Designs and variants

SKF composite dry sliding strips (table 1) provide a cost-effective and space-saving solution when designing and forming flat linear guides. Both, PTFE and POM composite strips are suitable where oscillating and rotational movement can occur.

PTFE composite strips

SKF PTFE composite strips (fig. 1) are self-lubricating as well as maintenance-free and provide a long service life due to low friction. Despite of their compact design, these strips can accommodate heavy loads and are suitable for relatively slow rotational or oscillating movements. They also have good dimensional stability and thermal conductivity.

PTFE composite strips consist of a sheet steel backing on which a 0,2 to 0,4 mm thick porous layer of tin/bronze is sintered (fig. 2). Furthermore, by a rolling process the pores of the sintered layer are filled with a mixture of PTFE (polytetrafluoroethylene) and molybdenum disulphide additives. This additional 5 to 30 μm thick running-in layer provides an optimum combination of the mechanical properties of the sintered tin/bronze and the good sliding and lubricating properties of the PTFE mixture.

Running-in period
During a short running-in period, minute amounts of the PTFE material from the running-in layer are transferred to the counter surfaces. After this transfer has taken place, the characteristics low friction and wear properties of these strips are reached.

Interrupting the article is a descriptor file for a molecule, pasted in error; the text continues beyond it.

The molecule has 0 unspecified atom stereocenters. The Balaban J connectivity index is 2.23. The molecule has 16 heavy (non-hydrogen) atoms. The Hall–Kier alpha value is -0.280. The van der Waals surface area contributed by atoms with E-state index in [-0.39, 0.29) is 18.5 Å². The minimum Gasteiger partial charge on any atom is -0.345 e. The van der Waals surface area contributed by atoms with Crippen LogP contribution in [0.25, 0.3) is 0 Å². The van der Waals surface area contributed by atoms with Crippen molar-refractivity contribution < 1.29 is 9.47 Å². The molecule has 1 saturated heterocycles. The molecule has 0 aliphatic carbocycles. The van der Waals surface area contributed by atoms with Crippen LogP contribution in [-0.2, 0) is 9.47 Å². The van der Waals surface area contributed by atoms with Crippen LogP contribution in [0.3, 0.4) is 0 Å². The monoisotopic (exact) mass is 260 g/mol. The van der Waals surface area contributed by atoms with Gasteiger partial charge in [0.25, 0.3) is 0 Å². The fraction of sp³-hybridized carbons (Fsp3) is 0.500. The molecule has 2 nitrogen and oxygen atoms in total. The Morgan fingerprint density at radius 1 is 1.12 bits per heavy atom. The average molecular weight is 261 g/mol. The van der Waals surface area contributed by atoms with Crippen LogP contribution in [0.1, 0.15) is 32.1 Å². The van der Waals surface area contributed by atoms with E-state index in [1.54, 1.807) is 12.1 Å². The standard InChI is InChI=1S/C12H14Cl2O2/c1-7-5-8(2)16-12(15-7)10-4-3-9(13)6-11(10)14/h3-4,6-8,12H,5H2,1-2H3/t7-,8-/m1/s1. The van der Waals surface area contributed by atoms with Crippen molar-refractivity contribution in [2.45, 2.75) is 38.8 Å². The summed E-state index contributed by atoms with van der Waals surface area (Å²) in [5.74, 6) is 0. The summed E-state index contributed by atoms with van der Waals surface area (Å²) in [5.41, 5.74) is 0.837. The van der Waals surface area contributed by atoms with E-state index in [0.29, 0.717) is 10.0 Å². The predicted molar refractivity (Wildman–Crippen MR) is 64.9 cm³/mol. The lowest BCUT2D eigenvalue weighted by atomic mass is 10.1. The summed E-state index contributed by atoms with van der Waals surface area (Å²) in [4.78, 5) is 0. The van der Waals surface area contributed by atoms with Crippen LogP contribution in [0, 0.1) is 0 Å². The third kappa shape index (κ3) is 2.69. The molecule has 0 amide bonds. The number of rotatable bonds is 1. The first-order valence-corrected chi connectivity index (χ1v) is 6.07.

POM composite strips

SKF POM composite strips have pockets in the sliding surface (fig. 3), which serve as grease reservoirs and should be filled with grease prior to installation. This makes these strips suitable for applications that require minimal maintenance under difficult operating conditions, for example in contaminated environments where lubricant cannot be supplied continuously or frequently. Despite of their compact design, POM composite strips can accommodate heavy loads and are less sensitive to misalignment. They are suitable for slow rotational or oscillating movements.

POM composite strips consists of a sheet steel backing on which a 0,2 to 0,4 mm thick layer of tin/bronze is sintered. The principal characteristic of these strips is their relatively thick (0,3 mm) covering layer of acetal resin (POM – polyoxymethylene) with additives. This covering layer has pockets to retain grease and is firmly attached to the sintered tin/bronze layer (fig. 4).
The thickness of the covering layer makes these strips less sensitive to misalignment and the edge loading associated with that misalignment.

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